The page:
So much attention is being diverted to the Fiscal Treaty referendum, the ongoing problems with Greece, the instability of banks and the huge and growing mortgage arrears problem that it’s hardly any surprise that pensions – our low coverage numbers, poor contribution levels, high costs, poor performance record - just keeps getting pushed to the sidelines.

Last week, some deeply shocking 2011 census results were published by the CSO… and then quietly disappeared: the number of young adults living in this State has fallen by more than a tenth since 2006. Half the population is now income dependent on the other half.

There are now 42,517 or 12% fewer 19 to 24 year olds living in Ireland than six years ago while the older population (+65) has risen by 14.4%. There has been a bulge in the number of under 19’s in the population, which is a relief, but until this cohort enters the workforce in a less depressed economic climate we need to reassess the funding of our older population much sooner than the usual 2050 time bomb deadline.

Having a healthy number of 19-24 year old to enter a workforce is extremely important in any country that transfers such a large amount of earnings directly from the productive to the retired generation. Current social insurance contributions is what pays for the delivery of the €230 a week standard state pension payment every week (or €12,000 a year) to the bulk of the 535,393 pensioners living in Ireland in April 2011. In 2006 there were just 458,519 pensioners in the population.

Sorting out how the state – and private employers – can keep paying pensions to the retirees who have made social insurance and deferred income contributions is a massive challenge given how the state’s own unfunded liabilities amount to over €110 billion.

To give them both some credit, the Minister for Social Protection and the IAPF, the organization that represents private pension funds, are trying to find ways to ensure that everyone in the state ends up with some kind of retirement income when they retire, though I ‘m not sure what will be achieved by the Minister who has commissioned yet another study of our pensions, this time by the OECD.

I doubt very much if they’ll tell her much different from all the other big pensions studies the government has paid for over the past decade.

However, the state retirement age is being advanced to 68 by 2028, and in the case of private pensions, companies are shifting from the promise of a pension based on final income and years of service (defined benefit) to an income based on how much was contributed to it, and its investment growth at retirement (defined contribution).

DB schemes that are underfunded and cannot fulfill their promises are also engaging with the state to find ways to meet their obligations to retirees, mainly through a state guaranteed annuity that ensures the payment of the pension income for life.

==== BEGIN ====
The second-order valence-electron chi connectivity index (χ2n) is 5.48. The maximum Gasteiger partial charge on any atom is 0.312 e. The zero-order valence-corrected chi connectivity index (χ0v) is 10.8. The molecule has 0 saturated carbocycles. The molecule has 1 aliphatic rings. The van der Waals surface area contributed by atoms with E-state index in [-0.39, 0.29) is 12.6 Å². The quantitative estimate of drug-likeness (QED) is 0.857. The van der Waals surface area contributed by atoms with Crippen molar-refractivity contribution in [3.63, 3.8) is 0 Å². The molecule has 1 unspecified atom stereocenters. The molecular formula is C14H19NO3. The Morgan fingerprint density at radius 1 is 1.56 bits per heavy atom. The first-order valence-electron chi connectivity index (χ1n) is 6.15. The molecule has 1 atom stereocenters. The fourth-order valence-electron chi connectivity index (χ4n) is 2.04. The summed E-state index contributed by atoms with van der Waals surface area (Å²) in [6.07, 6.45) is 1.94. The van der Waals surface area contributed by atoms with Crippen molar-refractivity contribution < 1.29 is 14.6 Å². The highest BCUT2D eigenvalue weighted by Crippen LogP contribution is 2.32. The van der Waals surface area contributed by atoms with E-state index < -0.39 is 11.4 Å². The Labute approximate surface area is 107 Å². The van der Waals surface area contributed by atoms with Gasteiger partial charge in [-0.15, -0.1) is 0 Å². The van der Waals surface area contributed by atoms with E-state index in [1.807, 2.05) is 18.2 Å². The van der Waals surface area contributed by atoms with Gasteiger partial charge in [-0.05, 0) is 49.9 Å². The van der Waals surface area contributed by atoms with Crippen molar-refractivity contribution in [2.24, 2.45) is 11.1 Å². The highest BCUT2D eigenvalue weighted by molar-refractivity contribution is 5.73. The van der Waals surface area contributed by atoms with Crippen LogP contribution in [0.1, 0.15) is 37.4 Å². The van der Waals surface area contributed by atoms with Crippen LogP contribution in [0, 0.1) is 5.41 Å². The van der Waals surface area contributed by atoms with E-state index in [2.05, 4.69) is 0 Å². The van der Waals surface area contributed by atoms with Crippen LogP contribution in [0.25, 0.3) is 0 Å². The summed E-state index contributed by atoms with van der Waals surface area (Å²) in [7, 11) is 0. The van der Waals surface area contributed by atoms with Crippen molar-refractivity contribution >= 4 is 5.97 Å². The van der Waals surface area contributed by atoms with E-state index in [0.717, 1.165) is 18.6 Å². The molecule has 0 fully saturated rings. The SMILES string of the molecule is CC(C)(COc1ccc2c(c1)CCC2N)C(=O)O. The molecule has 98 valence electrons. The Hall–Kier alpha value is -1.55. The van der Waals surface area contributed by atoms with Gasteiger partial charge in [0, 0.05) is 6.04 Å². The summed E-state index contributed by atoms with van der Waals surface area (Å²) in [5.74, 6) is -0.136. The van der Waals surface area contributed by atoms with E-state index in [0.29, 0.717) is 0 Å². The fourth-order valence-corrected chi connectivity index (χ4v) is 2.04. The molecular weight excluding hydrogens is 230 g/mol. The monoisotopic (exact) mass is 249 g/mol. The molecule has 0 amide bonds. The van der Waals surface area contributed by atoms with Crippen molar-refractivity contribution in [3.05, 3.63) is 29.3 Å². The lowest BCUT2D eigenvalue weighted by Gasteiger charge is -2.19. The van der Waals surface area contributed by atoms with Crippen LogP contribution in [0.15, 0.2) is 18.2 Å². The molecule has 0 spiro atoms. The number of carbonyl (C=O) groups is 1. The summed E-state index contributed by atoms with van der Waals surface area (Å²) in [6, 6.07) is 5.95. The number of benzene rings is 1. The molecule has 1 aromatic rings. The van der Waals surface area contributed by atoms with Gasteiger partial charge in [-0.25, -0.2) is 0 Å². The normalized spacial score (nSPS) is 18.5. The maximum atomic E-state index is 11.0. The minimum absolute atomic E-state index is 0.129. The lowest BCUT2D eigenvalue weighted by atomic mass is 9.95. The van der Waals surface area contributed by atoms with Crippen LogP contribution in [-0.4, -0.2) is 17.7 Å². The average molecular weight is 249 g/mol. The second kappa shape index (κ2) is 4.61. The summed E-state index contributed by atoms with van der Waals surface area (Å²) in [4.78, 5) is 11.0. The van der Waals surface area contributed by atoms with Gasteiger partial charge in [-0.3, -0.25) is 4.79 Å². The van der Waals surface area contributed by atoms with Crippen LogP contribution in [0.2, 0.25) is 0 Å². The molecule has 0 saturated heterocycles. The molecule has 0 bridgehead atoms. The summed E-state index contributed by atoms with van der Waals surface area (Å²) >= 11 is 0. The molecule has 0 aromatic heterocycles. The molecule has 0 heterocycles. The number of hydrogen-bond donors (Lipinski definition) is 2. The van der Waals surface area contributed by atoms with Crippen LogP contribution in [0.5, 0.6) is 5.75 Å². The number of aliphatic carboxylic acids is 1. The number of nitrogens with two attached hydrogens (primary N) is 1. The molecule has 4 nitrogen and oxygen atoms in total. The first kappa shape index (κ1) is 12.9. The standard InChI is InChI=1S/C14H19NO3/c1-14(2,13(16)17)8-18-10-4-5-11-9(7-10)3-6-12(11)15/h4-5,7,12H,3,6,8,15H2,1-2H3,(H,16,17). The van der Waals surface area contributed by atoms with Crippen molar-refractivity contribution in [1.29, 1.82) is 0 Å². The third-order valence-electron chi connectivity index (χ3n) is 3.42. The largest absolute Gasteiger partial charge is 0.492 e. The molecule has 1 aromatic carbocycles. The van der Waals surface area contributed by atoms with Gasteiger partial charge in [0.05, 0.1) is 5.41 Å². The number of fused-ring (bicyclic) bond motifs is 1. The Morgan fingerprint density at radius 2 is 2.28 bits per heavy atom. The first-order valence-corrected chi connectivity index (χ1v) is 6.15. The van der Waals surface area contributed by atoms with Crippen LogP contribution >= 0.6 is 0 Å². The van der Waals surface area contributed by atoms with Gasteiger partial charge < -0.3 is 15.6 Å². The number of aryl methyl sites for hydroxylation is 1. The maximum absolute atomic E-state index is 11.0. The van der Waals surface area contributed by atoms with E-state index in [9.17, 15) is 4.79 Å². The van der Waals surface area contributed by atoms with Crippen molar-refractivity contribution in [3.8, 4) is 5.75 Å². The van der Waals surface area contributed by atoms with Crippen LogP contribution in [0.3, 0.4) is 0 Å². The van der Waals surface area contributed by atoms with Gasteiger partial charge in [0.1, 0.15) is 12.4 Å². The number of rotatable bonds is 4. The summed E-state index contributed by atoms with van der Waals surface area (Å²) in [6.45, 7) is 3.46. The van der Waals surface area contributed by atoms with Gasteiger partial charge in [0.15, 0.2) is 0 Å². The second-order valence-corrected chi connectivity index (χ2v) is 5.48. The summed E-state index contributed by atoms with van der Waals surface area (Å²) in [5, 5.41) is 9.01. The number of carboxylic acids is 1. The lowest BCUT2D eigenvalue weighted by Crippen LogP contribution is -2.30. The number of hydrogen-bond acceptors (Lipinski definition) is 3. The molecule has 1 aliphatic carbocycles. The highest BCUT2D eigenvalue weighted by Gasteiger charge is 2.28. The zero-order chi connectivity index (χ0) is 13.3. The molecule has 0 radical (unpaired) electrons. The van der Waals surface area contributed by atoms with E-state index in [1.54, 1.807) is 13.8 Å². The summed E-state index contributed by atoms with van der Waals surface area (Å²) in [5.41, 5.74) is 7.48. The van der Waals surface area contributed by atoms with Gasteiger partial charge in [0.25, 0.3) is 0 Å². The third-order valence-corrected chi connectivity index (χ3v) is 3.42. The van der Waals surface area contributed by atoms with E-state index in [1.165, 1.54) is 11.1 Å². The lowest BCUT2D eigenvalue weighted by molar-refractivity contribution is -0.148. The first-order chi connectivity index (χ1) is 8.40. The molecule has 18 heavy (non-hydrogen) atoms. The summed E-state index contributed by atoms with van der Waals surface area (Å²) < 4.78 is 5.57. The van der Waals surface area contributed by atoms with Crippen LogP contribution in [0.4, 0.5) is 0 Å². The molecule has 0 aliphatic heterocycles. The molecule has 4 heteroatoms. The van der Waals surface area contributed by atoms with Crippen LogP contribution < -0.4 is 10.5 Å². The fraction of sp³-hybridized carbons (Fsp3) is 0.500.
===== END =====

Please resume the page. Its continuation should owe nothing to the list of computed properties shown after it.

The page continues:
Which leads me to a new private service that has just been launched by a well know and long established private pension consultancy, It’s founder, Owen Morton (one of the doyen’s of the pension business, and someone who mentored me about the pension industry 20 years ago) has been has been grappling for over 30 years on behalf of his clients with the task of finding them suitable pension solutions. The new service aims to provide a safe and sound retirement income.

Artificially manipulated low bond rates (by central banks) on which pension annuity incomes are based, have extended the pension nightmare for many self-employed and private company retirees who leave their jobs with a lifetime’s pot of money at age 65 and have the very difficult choice of either annuitizing this money and ending up with a disappointing annual income for life that entirely disappears upon their death (the annuity can revert to the insurance company), or the possibility of further investing their money in an ARF/AMRF.

The Approved Retirement Fund option has become a minefield because of investment and currency volatility/fear on global markets and the way the government keeps arbitrarily changing the terms and conditions.

Morton, by setting up a dedicated fee-based annuity and retirement office at Moneywise is aiming to give anyone who is retiring and doesn’t know what to do with lump sums or their entire fund the most in depth body of knowledge and choice regarding all the options available. The introduction of Canada Life’s hybrid Annuity ARF earlier this year, he says, is one of the most interesting new options to the market (I wrote about it last February) and needs to be considered carefully before the retiree goes to the conventional full annuity or ARF routes.

I think its very interesting – and encouraging – how the best of Ireland’s financial advisors are responding to the most difficult financial climate here by upping their own game: increasing their expertise with more training and education (via the international Certified Financial Planners diploma) and through specialization. (This lifting of standards is also being encouraged by the Central Bank and new legislation.)

Now into our third year of EU receivership, where the numbers of young productive workers are falling sharply, tackling the pension crisis needs to be brought back to the top of the economic agenda.

Until then, if you are new retiree, you may want to consult an independent, experienced advisor. You may even want a second opinion. Check out the new dedicated Moneywise retirement centre here:

For all your insurance and health care needs contact Aviva:




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